Northlanders to get their own cancer treatment centre
Promise kept: Northlanders to get their own cancer treatment centre
People in one of the poorest and most economically challenged regions of New Zealand have dug deep into their own pockets to find $3 million needed to build their own cancer treatment centre. Three years and eight months after the Northland Community Foundation (NCF) pledged to raise the money for the centre in Whangarei the target has been reached and exceeded.
The fundraising drive, known as Project Promise, has raised $3.67 million in total.
Two weeks ago, after a mammoth two-month push to raise the final million dollars needed to get the tendering process for the build underway by the end of October, it was tantalisingly close to the $3 million target. But it was still $383,000 short.
Then came the
astounding news of a million-dollar bequest from an
anonymous benefactor in the Bay of Islands. The donor gifted
the money to guarantee the success of the Project Promise
endeavour and to ensure that the new cancer treatment centre
would have money to assist with cancer services in the
“It was like a huge weight lifting from our shoulders and we could scarcely believe the generosity of the gift,” said Richard Ayton, Chairperson of the Northland Community Foundation.
“We’d set ourselves this immense goal at the start of September to re-energise the Project Promise appeal and to come up with the final million in just two months. I was cautiously optimistic we could do it but, truth to tell, there was always an element of doubt. Northlanders rose to the occasion though, as we knew they would, and now we’re able to draw a line under this exercise and say: promise kept.”
Northland cancer patients currently either have to travel to Auckland or are treated in small facility in Whangarei that offers little or no privacy and has limited space for family or friends.
The centre, which will be built next to the Whangarei Hospital, will be called the Jim Carney Cancer Treatment Centre in memory of a prominent Whangarei businessman and philanthropist who died in November 2000. The family Trust he established has contributed heavily to Project Promise.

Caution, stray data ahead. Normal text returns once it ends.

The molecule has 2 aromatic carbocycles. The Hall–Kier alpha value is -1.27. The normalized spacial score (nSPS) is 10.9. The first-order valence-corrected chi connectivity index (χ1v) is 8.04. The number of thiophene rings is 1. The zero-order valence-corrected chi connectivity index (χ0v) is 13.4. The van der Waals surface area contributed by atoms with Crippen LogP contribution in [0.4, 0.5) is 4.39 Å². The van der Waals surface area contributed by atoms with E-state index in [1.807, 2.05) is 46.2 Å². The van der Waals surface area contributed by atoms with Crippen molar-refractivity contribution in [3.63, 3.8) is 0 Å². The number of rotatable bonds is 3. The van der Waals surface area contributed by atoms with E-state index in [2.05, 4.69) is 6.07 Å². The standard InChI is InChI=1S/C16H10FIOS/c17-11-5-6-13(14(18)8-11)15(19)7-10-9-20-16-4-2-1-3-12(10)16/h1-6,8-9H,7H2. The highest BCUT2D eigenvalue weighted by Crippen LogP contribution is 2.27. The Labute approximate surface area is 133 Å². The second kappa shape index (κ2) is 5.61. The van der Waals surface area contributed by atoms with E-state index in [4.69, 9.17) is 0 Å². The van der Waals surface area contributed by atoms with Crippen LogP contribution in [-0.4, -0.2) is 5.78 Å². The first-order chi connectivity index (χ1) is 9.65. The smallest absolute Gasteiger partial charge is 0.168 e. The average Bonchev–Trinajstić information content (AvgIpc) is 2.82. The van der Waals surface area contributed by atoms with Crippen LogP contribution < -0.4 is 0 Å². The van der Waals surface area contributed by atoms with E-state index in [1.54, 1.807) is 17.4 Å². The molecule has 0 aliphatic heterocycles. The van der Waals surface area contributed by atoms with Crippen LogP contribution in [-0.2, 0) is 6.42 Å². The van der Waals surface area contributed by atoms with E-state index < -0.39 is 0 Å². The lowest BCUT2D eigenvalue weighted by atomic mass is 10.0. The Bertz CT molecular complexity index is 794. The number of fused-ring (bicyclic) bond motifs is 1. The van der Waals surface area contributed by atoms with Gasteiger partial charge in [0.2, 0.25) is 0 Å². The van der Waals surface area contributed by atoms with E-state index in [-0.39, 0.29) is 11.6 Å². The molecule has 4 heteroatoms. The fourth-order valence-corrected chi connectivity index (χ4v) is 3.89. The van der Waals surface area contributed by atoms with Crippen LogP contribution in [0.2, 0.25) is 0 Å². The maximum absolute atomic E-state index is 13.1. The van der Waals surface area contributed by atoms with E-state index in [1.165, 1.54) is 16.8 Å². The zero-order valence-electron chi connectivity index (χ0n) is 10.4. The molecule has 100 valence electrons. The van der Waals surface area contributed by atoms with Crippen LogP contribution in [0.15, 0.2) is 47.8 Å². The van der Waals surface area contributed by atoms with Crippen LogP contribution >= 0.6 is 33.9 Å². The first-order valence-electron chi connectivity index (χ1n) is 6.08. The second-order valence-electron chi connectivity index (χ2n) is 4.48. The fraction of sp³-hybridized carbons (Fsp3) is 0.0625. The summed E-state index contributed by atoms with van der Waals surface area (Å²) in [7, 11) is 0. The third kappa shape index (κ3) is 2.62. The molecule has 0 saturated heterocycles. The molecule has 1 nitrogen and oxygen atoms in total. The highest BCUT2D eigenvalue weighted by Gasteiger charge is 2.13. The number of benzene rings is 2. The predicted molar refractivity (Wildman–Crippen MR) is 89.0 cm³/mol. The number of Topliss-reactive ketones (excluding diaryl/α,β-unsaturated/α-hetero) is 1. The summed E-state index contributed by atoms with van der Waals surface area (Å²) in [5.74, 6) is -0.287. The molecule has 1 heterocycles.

It will provide day-stay cancer treatment and related nursing and support services. Facilities will include nine curtained treatment chair spaces and six consultation rooms with beds, a dedicated child and youth area, and a family meeting room.
An 895m² basement could be redeveloped for expansion if more space is needed in future.
Adults who need radiation treatment or
specialist care will still need to travel to Auckland and
children may still receive some treatment at Starship
Children’s Hospital, which has a specialised child cancer
The Northland Community Foundation knew that bequests could potentially turn the Project Promise dream into reality and began promoting this funding mechanism several months ago.
“It’s a totally valid way of
raising a significant amount of money in a short period,”
Ayton said, “and this is exactly what we were trying to
Bequests now comprise $1.28 million of the total amount raised by Project Promise. $275,000 of this was bequested by several Northland Community Foundation Trustees and a second anonymous donor.
When they are realised Project Promise will have raised more than is needed to complete the Jim Carney Cancer Treatment Centre. The extra money will be used to establish an endowment fund for the provision of cancer services in the future and NCF envisages that the proceeds of this fund will be used to equip or update the centre.
The final cost of the centre is expected to be in the region of $5 million but the Northland DHB has agreed to contribute the balance.
“We are immensely grateful to the DHB and to each and every Northlander who has helped us deliver on Project Promise,” Ayton said.
“From the people who have filled our
collection boxes with change and bought bricks to be part of
the BNZ community wall, through to the businesses that have
given so generously and the sports clubs, church groups,
schools and service clubs who have put in thousands of
voluntary hours to raise funds, and to the Carney Family
Trust and the Bay of Islands family who have been such